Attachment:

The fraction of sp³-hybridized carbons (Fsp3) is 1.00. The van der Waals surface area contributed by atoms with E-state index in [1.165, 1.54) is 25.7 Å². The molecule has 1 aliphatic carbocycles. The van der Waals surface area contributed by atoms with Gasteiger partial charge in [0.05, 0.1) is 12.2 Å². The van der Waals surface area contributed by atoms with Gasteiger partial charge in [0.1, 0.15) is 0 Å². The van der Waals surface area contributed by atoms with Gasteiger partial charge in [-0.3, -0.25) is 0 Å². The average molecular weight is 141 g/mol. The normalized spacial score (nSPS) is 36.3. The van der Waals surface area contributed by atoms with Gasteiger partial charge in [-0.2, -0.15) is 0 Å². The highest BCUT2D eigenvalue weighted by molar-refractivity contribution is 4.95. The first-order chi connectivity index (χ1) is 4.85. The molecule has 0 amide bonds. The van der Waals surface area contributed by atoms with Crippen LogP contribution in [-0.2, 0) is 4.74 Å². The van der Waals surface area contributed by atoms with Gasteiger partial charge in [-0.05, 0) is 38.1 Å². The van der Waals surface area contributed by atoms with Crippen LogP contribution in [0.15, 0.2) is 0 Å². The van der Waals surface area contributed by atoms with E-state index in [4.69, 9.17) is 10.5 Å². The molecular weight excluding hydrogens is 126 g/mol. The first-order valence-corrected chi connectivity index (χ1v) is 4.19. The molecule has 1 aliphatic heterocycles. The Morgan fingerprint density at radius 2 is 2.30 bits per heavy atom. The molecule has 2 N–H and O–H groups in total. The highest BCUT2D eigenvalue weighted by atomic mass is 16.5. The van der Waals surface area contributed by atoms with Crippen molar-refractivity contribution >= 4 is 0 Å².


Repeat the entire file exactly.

The fraction of sp³-hybridized carbons (Fsp3) is 1.00. The van der Waals surface area contributed by atoms with E-state index in [1.165, 1.54) is 25.7 Å². The molecule has 1 aliphatic carbocycles. The van der Waals surface area contributed by atoms with Gasteiger partial charge in [0.05, 0.1) is 12.2 Å². The van der Waals surface area contributed by atoms with Gasteiger partial charge in [0.1, 0.15) is 0 Å². The van der Waals surface area contributed by atoms with Gasteiger partial charge in [-0.3, -0.25) is 0 Å². The average molecular weight is 141 g/mol. The normalized spacial score (nSPS) is 36.3. The van der Waals surface area contributed by atoms with Gasteiger partial charge in [-0.2, -0.15) is 0 Å². The highest BCUT2D eigenvalue weighted by molar-refractivity contribution is 4.95. The first-order chi connectivity index (χ1) is 4.85. The molecule has 0 amide bonds. The van der Waals surface area contributed by atoms with Crippen LogP contribution in [-0.2, 0) is 4.74 Å². The van der Waals surface area contributed by atoms with Gasteiger partial charge in [-0.05, 0) is 38.1 Å². The van der Waals surface area contributed by atoms with Crippen LogP contribution in [0.15, 0.2) is 0 Å². The van der Waals surface area contributed by atoms with E-state index in [4.69, 9.17) is 10.5 Å². The molecular weight excluding hydrogens is 126 g/mol. The first-order valence-corrected chi connectivity index (χ1v) is 4.19. The molecule has 1 aliphatic heterocycles. The Morgan fingerprint density at radius 2 is 2.30 bits per heavy atom. The molecule has 2 N–H and O–H groups in total. The highest BCUT2D eigenvalue weighted by atomic mass is 16.5. The van der Waals surface area contributed by atoms with Crippen molar-refractivity contribution >= 4 is 0 Å².